Because off course witness reports during extremely tragic and stressful events are very reliable sources of information. Nah, they are not. I'm not completely ruling out it turns out he was doing it for Daesh, but you were really far too quick assuming it.

 

Honestly, I didn't think it was ISIS for a while there, I'm still not convinced. It seemed far more like a lone wolf attack, like those occassional knife killing sprees in China.

And as the killer was apparently an irreligious man, not known to the authorities, it could be reasonably argued that he was not working on behalf of a larger group, but merely had some personal axe to grind - like the Orlando shooter.

Saying you're part of ISIS doesn't mean you really are. He could very easily have just been some lone nut hitching his horse to the right post.

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#68

Posted 15 July 2016 - 07:05 PM Edited by Failure, 15 July 2016 - 07:30 PM.

@Typhus: I get what you mean about fostering a strong national identity, and I understand Stu when he talks of maintaining a British majority, but I don't think the aim is to "supplant" Gd, but to sufficiently nationalise a religion. Jewish services are exclusively in Hebrew, an alien language, prayer is always towards Jerusalem, a foreign city, and many British Jews like to visit Israel or retire there. However, Judaism in the UK has successfully become embedded into British life by dint of synagogues and Chabad reaching out to their communities and due to Jews largely feeling welcome here. Jews have served proudly in the British army in regular roles and in the special Jewish brigades formed during both world wars. British synagogues are seen as British institutions, not foreign imports as many Saudi-funded mosques and madrasas are seen. When the far right said "up with Mosley! Kill all the Yids!", London Jews targeted the fascists and left the wider community completely alone because they felt part of that community; they felt that they were part of a British-Jewish tradition going back to the Sephardic Jews who took refuge here from the inquisition and Muslim persecution. They didn't blame Britain as a whole, nor would that have been reasonable at all.

 

It's a similar story for British Sikhs and Hindus, both of whose communities contribute meaningfully to the UK workforce and are absolutely loyal to the UK. Hindu temples are very open and encourage people of all backgrounds to come in and see how prayer is conducted and the Sikh religion is amongst the most tolerant and pluralistic in the world. I think this also goes back to Sikh and Hindu soldiers serving as colonial soldiers and the loyalty to the UK this engendered in their progeny who moved here.

 

Islam has never been "nationalised" this way. It's a combination of Muslim arrivals being relatively recent, the nature of Islam itself and a feeling amongst Muslims that they're not welcome for various reasons. This is why it's so important to encourage the rather tentative reformist voices in Islam like the Ahmadi movement.

 

Stu alludes to the ghetto mentality and that's a pertinent point to bring up. Isolated from wider society, people can develop extremist tendencies, disloyalty and resentment of the majority. This is the kind of attitude fostered in the banlieues of France and areas like Bradford in the UK. However, spending more time with your coreligionists is pretty natural given the friendships and familial ties which exist between immigrants from the same community. British Jews celebrating festivals together doesn't constitute a problem, nor does a British Muslim fasting for Ramadam in London. It's when an attitude of distrust and hatred develops that you get problems. It's difficult for this kind of attitude to develop even amongst the most insular, strictly-orthodox Jews in Stamford Hill because Judaism is very clear on obeying the laws of the country you inhabit.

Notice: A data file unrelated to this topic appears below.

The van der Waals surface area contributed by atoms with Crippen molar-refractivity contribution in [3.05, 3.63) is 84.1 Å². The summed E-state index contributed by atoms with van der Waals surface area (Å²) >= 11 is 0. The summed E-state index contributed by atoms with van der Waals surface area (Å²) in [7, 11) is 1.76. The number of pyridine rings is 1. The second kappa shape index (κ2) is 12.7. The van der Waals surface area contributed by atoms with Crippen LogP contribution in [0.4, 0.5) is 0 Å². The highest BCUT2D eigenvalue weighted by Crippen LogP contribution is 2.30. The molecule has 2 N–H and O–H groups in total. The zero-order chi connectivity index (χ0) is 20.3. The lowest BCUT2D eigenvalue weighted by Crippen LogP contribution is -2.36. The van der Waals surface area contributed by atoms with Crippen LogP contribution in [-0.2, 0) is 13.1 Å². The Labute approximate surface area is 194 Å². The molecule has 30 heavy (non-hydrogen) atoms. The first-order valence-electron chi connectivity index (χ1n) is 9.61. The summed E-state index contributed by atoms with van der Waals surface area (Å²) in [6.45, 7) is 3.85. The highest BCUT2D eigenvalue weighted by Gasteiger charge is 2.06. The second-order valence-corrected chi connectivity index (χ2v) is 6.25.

There seems to be a misunderstanding that because the attacker here and Omar Mateen weren't overtly religious that there's not an Islamist angle here, but this is wrong. A lot of these people have very strong religious feelings but hate themselves and feel that their own observance doesn't matter. In their warped minds what they're doing is "for the sake of the ummah" or some such bollocks. I've no doubt in my mind that Mateen prayed for repentance for being gay before he committed his crime, and I'm sure this guy repented for eating pork and drinking. In the end it's foolish to downplay the influence that jihadi websites and hate preachers have on these individuals. This is the ideological angle brought up here by MTD and Typhus--we have a potent mix of religious fervor and ideological motivation causing people to give up their lives and see non-Muslims as worthy of death. 

 

 

 

http://www.telegraph...nt-about-islam/

 

In fact, what we ask of them is impossible. As in the Orlando attacks, and probably here, people can now be radicalised through social media and online interactions that governments are not – and will never be – equipped to handle.
 
I don't agree that governments can't be equipped to handle this phenomenon, we'll just have to give up a few of our liberties for this to be possible. I've nothing to hide so I'd be fine with this. The rest of the article is well worth reading and is written by a professed reformist Muslim.

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#69

Posted 15 July 2016 - 07:33 PM

 

This attacker was probably a lone wolf, but then so was the guy who murdered Hallel Yaffa Ariel--that doesn't mean he wasn't influenced by incitement in Palestinian media and Islamic extremism.